A surprise - but credible and serious - contender has emerged for the UK’s most high-profile and testing job in policing.
I can reveal that Jon Boutcher, a retired chief constable leading a long-running investigation into allegations of kidnap, torture and murder by an ex-British agent in Northern Ireland codenamed ‘Stakeknife’, has applied to be the next Metropolitan Police Commissioner.
Boutcher, a former senior Scotland Yard counter-terrorism officer who was in charge of Bedfordshire Police for four years, submitted his application shortly before the deadline on Wednesday. He has never actively sought the role, and his name has not been mentioned publicly in connection with it, but the 56 year old was apparently encouraged by the response from colleagues and associates when he discussed the possibility.
The field of candidates is narrow, with only a handful of other people believed to have applied to be Dame Cressida Dick’s successor, following her forced resignation in April.
The former Met Police Assistant Commissioner, Sir Mark Rowley, is likely to be one of the frontrunners; current Assistant Commissioner Nick Ephgrave is also thought to be in the frame and ex-Met police detective and one-time Surrey Police and Crime Commissioner Kevin Hurley, has thrown his hat into the ring, though he is regarded as an outside bet. But as I reported earlier, a number of leading police figures, among them Dame Lynne Owens, have declined to put themselves forward, some for personal reasons and others because they’re concerned about the toxic political environment in which the Commissioner has to operate.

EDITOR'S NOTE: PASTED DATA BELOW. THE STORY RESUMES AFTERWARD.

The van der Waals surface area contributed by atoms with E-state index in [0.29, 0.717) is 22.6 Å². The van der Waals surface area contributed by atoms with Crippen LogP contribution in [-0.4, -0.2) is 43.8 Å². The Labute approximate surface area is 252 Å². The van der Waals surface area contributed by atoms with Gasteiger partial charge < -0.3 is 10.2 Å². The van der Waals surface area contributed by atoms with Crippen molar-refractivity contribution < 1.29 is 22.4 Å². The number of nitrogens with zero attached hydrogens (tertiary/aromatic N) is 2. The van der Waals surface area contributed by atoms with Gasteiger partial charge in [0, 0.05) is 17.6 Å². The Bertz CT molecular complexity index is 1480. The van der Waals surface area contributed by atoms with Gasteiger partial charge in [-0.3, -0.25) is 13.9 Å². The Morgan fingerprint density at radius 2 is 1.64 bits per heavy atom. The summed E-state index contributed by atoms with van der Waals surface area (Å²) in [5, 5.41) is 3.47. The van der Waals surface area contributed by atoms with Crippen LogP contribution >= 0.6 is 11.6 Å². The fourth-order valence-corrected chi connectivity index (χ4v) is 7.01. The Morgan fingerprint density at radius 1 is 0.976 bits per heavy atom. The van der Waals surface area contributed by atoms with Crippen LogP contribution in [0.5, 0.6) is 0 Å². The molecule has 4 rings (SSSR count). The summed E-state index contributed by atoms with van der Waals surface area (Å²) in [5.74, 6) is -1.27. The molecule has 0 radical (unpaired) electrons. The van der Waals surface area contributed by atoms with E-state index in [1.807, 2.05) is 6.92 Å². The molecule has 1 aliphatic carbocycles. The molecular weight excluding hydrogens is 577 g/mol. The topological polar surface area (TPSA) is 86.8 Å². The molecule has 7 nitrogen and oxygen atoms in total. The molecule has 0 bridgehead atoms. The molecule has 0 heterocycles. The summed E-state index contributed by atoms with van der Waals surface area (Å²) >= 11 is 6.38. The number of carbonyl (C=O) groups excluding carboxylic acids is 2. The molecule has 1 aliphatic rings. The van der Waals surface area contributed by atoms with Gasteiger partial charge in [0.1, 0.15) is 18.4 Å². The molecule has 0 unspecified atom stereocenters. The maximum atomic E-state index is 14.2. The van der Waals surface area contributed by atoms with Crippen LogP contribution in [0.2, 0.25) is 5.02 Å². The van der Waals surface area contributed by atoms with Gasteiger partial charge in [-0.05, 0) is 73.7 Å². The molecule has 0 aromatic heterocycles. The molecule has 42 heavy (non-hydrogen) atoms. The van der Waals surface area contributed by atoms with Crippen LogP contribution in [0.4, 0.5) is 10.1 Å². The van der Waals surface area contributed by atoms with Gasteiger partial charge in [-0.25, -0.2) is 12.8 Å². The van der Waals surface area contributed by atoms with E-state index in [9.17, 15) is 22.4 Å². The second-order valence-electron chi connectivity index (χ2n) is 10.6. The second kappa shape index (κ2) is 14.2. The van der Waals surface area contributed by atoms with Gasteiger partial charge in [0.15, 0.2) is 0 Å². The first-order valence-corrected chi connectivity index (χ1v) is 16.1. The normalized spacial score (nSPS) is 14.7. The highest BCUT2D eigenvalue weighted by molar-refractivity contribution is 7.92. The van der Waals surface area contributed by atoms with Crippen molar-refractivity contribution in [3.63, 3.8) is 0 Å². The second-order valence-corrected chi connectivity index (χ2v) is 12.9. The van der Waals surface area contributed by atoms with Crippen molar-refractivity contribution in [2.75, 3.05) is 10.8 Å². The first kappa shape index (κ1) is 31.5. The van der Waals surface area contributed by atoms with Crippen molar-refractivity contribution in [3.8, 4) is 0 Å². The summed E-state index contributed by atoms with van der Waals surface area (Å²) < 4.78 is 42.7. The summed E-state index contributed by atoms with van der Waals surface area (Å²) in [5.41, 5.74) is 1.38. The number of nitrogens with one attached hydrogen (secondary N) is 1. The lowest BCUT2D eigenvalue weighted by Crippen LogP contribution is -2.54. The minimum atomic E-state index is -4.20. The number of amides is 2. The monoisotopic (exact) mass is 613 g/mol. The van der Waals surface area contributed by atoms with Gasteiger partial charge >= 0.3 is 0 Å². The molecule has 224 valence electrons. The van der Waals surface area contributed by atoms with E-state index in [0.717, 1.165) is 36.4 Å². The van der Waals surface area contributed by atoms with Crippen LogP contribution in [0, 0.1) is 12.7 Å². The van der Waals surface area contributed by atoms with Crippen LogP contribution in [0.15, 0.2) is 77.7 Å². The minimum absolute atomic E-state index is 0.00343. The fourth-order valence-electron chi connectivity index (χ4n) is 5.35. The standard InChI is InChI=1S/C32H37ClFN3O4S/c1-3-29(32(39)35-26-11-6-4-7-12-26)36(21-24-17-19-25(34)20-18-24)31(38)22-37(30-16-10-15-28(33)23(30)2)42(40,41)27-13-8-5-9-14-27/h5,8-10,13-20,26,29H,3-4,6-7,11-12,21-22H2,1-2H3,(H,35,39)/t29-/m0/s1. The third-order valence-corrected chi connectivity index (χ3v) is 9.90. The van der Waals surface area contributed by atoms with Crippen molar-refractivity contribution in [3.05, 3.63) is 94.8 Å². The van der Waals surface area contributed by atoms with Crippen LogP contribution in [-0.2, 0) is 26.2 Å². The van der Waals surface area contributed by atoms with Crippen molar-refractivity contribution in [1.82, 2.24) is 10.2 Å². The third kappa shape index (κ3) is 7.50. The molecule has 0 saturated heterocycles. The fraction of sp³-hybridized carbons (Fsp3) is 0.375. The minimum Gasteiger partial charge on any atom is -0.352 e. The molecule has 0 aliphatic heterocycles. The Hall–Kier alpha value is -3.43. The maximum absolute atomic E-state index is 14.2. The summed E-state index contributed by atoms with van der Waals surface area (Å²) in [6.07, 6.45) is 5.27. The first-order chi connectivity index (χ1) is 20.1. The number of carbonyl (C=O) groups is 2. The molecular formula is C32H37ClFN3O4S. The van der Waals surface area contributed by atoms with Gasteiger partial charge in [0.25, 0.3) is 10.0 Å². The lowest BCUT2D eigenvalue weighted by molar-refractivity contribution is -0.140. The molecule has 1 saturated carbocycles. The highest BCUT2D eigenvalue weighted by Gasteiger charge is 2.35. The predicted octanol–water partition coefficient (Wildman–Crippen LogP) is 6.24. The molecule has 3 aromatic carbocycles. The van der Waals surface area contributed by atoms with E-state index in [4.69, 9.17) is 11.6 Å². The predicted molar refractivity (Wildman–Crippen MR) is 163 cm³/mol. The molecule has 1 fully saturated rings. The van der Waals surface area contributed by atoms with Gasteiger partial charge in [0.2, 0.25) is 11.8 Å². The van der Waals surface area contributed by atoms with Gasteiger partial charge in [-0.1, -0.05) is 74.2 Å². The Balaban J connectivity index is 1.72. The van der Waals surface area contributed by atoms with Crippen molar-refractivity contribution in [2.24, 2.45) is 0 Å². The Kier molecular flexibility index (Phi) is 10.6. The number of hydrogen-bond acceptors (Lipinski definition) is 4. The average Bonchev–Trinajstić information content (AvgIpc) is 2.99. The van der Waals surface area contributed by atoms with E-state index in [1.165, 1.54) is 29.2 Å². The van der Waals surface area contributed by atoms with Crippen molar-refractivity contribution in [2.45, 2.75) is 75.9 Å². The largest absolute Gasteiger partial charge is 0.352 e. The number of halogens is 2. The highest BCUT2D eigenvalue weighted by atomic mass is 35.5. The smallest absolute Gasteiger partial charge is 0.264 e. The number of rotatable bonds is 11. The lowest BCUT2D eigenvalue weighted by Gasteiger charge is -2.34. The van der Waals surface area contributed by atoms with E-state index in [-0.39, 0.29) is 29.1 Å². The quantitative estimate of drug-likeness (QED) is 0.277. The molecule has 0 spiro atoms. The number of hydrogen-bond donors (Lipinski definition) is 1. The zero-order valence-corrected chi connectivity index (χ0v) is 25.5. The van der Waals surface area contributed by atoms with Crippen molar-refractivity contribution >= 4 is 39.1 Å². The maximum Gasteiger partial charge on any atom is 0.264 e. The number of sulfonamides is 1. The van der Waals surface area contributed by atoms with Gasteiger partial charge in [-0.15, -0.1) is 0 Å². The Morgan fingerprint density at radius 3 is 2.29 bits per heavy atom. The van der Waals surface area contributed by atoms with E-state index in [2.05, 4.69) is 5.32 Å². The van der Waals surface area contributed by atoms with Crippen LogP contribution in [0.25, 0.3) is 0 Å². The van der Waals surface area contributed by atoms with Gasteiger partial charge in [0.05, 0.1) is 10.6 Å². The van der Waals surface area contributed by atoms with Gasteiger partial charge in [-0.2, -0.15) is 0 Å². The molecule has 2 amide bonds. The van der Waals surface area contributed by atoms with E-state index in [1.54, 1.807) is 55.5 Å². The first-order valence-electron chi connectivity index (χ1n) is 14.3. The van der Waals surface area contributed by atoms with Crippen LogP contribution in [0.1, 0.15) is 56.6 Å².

However, Boutcher, it seems, has not been put off.
His CV is impressive. He has held some of the toughest jobs in policing, leading the hunt for the failed 21/7 London suicide bombers in 2005 and Operation Rhyme, an investigation into an al-Qaida linked plot to kill thousands of people in the USA and UK.
After being appointed to lead Bedfordshire in 2015, Boutcher embarked on an organisational and cultural overhaul of the force - which was in ‘special measures’ at the time - through his brand of personal and highly visible leadership. He set high standards, championed diversity and recruited more Black and ethnic minority officers into the force. He became the National Police Chiefs’ Council lead for Race, Religion and Belief, telling Police Oracle in 2018: “It feels to me that policing, and society, keeps failing to learn the lessons of history. We have got to make sure that, because we live in such a multi-cultural society, the race agenda retains the level of primacy and priority it deserves."
However, Boutcher, who's married with three grown-up children, has been an outspoken critic of the Government’s austerity programme, condemning cuts to youth services and policing. That is unlikely to endear him to the Home Secretary, Priti Patel, who will have the final say on the appointment after consulting London’s Mayor, Sadiq Khan.
“I’m not a liberal-hearted, lefty softy,” said the former chief constable in an interview with the Guardian in 2019. “Let us police those who want to damage our society and choose to damage our society, but provide the support for those who are caught by circumstance and give them pathways away from crime. That needs more money.”
For the past six years, Boutcher has led Operation Kenova, which has been reviewing murders and other serious crimes during the Troubles in Northern Ireland, including those allegedly committed by ‘Stakeknife’. It is a mammoth and complex inquiry which he has handled with typical sensitivity; an interim report is expected in the Autumn.
Such is his commitment to Operation Kenova, you can be sure he won't walk away from it - whether he gets the Met job or not.